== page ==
The trial of a Canadian journalist and his two colleagues, who have been imprisoned in Egypt for the past 12 weeks on terrorism charges, was adjourned for a third time on Monday with the defence team’s requests for bail again denied by the court.
Mohamed Fahmy, a Canadian-Egyptian citizen and the acting bureau chief for Al-Jazeera English, was arrested by Egyptian authorities on Dec. 29, along with colleagues Peter Greste, an Australian correspondent, and Baher Mohamed, an Egyptian producer.
The three have been accused of belonging to or aiding a terrorist organization in a case that has sparked worldwide condemnation and accusations of a crackdown on press freedom led by Egypt’s military-backed government.
Monday’s four-hour court session was marked by the defence team grilling government witnesses, including questioning that centred on whether the prosecution was criminalizing basic acts of journalism.
Prosecutors have charged the Al-Jazeera journalists with fabricating news reports and tarnishing Egypt’s reputation abroad.
During Monday’s hearing, defence lawyer Khaled Abu Bakr questioned a member of a state media team that issued a forensic report requested by the prosecution. It concluded the defendants manipulated footage to create “false scenes” that endanger national security.
Mohamed Fahmy’s mother couldn’t hold back the tears when she saw the armoured police truck carrying her son enter the hospital compound. “Look at how they treat him,” she sobbed. “Why?”
Half a dozen heavily armed security forces had come to escort Fahmy, a respected journalist who has worked for CNN and the New York Times, from the southern Cairo prison complex where he has been detained for the past 84 days to a public hospital to receive a scan on his shoulder. Fahmy’s family and friends were waiting to greet him as he arrived.
A Canadian-Egyptian citizen and the acting bureau chief for Al-Jazeera English, Fahmy was arrested by Egyptian authorities on Dec. 29, along with colleagues Peter Greste, an Australian correspondent, and Baher Mohamed, an Egyptian producer. The three have been accused of belonging to or aiding a terrorist organization in a case that has sparked worldwide condemnation and accusations of a crackdown on press freedom led by Egypt’s military-backed government.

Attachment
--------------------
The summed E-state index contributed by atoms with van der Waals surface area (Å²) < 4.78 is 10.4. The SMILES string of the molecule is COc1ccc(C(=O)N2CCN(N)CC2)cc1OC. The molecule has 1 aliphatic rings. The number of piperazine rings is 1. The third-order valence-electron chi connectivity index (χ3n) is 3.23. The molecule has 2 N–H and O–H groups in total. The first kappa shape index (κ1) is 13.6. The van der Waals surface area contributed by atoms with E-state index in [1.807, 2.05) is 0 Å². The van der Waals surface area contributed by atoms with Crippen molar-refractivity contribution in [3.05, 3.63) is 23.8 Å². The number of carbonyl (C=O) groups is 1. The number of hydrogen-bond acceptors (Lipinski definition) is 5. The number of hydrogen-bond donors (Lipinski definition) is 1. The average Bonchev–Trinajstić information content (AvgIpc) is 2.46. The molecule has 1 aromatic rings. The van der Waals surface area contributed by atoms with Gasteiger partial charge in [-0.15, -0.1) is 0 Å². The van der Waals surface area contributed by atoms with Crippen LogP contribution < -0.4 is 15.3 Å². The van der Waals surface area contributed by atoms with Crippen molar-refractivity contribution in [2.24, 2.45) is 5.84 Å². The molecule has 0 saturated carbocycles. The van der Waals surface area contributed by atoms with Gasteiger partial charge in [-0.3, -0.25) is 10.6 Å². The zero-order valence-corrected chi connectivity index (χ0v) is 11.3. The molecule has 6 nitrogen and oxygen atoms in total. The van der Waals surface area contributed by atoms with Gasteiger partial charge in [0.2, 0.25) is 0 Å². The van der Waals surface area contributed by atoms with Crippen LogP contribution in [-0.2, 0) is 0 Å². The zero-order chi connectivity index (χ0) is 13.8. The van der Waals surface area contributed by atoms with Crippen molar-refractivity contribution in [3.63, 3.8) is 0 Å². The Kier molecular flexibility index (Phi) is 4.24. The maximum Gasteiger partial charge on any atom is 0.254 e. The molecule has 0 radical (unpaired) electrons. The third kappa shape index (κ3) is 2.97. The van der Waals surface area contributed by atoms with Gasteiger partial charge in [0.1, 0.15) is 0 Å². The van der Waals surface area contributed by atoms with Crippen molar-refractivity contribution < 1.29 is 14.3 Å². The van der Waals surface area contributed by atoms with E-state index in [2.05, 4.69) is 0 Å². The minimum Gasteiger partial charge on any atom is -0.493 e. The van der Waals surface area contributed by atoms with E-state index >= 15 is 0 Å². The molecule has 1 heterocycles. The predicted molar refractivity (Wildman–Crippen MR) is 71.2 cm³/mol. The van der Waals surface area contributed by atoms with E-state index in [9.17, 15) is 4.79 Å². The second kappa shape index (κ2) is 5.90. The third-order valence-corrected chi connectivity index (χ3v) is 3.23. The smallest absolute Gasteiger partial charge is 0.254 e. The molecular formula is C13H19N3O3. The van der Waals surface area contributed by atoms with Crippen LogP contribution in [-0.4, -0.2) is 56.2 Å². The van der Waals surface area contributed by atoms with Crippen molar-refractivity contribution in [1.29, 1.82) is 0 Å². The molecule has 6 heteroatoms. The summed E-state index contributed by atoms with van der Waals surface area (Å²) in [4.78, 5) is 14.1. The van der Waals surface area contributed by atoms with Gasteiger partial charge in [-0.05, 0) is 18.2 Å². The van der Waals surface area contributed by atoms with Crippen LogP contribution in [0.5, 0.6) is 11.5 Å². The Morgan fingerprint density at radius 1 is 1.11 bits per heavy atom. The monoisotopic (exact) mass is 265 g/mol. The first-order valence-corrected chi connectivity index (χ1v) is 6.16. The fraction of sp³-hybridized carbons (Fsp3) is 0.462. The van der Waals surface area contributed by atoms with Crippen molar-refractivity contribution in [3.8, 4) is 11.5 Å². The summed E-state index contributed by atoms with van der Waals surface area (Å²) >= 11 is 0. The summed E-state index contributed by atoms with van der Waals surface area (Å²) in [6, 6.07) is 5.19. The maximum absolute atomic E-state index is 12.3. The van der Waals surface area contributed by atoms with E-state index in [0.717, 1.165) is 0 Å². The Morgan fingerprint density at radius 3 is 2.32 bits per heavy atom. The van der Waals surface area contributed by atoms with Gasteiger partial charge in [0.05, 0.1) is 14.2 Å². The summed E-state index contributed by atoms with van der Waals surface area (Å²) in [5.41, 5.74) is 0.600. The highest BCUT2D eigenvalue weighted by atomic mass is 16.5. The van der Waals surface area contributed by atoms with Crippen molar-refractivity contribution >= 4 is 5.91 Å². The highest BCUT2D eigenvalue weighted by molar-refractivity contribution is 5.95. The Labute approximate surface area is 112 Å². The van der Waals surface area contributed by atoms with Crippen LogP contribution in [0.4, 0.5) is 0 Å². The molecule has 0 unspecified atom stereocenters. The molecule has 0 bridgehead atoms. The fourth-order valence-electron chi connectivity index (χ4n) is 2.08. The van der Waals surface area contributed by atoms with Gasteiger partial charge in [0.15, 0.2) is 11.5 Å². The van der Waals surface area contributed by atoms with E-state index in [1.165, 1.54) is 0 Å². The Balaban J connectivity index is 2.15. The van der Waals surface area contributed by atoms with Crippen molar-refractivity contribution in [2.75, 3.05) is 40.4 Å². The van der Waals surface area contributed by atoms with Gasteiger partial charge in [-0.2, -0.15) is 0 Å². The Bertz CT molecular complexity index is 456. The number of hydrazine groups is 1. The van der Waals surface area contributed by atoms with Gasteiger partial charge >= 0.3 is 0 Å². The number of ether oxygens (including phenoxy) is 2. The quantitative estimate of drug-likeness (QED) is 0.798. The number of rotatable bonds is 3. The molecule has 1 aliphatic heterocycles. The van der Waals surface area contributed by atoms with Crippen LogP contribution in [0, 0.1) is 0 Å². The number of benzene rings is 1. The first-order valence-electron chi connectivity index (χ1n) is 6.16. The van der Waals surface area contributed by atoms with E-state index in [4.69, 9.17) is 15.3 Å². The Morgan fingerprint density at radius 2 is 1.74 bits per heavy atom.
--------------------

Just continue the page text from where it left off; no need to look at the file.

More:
Fahmy emerged from the police truck dressed in prison whites and hugged his mother, younger brother and fiancée. Police officers stood nearby, some sporting flak jackets and assault rifles, their faces hidden behind black balaclavas and helmets.
He had been taken to the Qasr al-Aini hospital for MRI scan of his shoulder, which was broken during his arrest after having been previously fractured. The injury was further aggravated by his being forced to sleep on the floor during his initial detention period, when he was held in solitary confinement in extremely harsh conditions in a maximum-security prison wing for more than a month.
CAIRO—Imprisoned Canadian journalist Mohamed Fahmy and two other colleagues working for the news channel Al Jazeera English appeared in court for the first time on Thursday nearly two months after their arrest by Egyptian authorities.